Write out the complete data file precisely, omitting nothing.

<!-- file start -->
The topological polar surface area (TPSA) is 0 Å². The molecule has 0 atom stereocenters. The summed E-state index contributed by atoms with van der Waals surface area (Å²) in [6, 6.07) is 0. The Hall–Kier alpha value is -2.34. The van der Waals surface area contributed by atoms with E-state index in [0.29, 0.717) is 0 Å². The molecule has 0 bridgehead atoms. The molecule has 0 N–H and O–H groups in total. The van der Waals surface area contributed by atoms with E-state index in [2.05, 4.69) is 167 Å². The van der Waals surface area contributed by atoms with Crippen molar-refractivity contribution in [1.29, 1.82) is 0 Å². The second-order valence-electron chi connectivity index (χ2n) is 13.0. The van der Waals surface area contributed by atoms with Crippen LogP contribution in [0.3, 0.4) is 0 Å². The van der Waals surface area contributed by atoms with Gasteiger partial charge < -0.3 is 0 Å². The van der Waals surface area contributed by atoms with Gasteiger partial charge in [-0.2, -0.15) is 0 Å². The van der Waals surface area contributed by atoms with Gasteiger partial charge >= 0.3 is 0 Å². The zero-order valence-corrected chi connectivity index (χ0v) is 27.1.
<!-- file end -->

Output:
The topological polar surface area (TPSA) is 0 Å². The molecule has 0 atom stereocenters. The summed E-state index contributed by atoms with van der Waals surface area (Å²) in [6, 6.07) is 0. The Hall–Kier alpha value is -2.34. The van der Waals surface area contributed by atoms with E-state index in [0.29, 0.717) is 0 Å². The molecule has 0 bridgehead atoms. The molecule has 0 N–H and O–H groups in total. The van der Waals surface area contributed by atoms with E-state index in [2.05, 4.69) is 167 Å². The van der Waals surface area contributed by atoms with Crippen molar-refractivity contribution in [1.29, 1.82) is 0 Å². The second-order valence-electron chi connectivity index (χ2n) is 13.0. The van der Waals surface area contributed by atoms with Crippen LogP contribution in [0.3, 0.4) is 0 Å². The van der Waals surface area contributed by atoms with Gasteiger partial charge < -0.3 is 0 Å². The van der Waals surface area contributed by atoms with Gasteiger partial charge in [-0.2, -0.15) is 0 Å². The van der Waals surface area contributed by atoms with Gasteiger partial charge >= 0.3 is 0 Å². The zero-order valence-corrected chi connectivity index (χ0v) is 27.1.